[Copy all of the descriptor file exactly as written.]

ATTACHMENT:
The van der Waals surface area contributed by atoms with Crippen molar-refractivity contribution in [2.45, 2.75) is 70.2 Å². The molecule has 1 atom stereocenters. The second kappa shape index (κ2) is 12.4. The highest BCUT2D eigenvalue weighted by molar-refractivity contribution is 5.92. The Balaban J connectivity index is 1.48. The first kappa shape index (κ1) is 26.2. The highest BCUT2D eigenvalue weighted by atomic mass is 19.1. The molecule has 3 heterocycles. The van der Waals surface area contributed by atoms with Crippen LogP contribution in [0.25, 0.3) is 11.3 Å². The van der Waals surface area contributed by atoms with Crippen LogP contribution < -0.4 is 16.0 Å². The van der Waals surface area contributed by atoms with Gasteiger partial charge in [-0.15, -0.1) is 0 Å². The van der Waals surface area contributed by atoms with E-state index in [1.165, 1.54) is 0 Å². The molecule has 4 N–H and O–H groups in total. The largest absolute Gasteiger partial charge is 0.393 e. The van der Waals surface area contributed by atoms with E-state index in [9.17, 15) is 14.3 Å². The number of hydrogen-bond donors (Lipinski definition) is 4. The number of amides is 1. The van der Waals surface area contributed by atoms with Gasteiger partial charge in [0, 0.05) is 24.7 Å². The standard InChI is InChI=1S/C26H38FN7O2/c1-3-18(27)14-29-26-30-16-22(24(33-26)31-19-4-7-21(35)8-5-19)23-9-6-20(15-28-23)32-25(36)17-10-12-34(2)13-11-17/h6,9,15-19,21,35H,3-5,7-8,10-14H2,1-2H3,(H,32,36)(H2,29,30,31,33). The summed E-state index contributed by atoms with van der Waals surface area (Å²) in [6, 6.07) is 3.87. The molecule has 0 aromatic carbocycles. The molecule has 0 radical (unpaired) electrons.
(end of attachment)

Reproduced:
The van der Waals surface area contributed by atoms with Crippen molar-refractivity contribution in [2.45, 2.75) is 70.2 Å². The molecule has 1 atom stereocenters. The second kappa shape index (κ2) is 12.4. The highest BCUT2D eigenvalue weighted by molar-refractivity contribution is 5.92. The Balaban J connectivity index is 1.48. The first kappa shape index (κ1) is 26.2. The highest BCUT2D eigenvalue weighted by atomic mass is 19.1. The molecule has 3 heterocycles. The van der Waals surface area contributed by atoms with Crippen LogP contribution in [0.25, 0.3) is 11.3 Å². The van der Waals surface area contributed by atoms with Crippen LogP contribution < -0.4 is 16.0 Å². The van der Waals surface area contributed by atoms with Gasteiger partial charge in [-0.15, -0.1) is 0 Å². The van der Waals surface area contributed by atoms with E-state index in [1.165, 1.54) is 0 Å². The molecule has 4 N–H and O–H groups in total. The largest absolute Gasteiger partial charge is 0.393 e. The van der Waals surface area contributed by atoms with E-state index in [9.17, 15) is 14.3 Å². The number of hydrogen-bond donors (Lipinski definition) is 4. The number of amides is 1. The van der Waals surface area contributed by atoms with Gasteiger partial charge in [0, 0.05) is 24.7 Å². The standard InChI is InChI=1S/C26H38FN7O2/c1-3-18(27)14-29-26-30-16-22(24(33-26)31-19-4-7-21(35)8-5-19)23-9-6-20(15-28-23)32-25(36)17-10-12-34(2)13-11-17/h6,9,15-19,21,35H,3-5,7-8,10-14H2,1-2H3,(H,32,36)(H2,29,30,31,33). The summed E-state index contributed by atoms with van der Waals surface area (Å²) in [6, 6.07) is 3.87. The molecule has 0 aromatic carbocycles. The molecule has 0 radical (unpaired) electrons.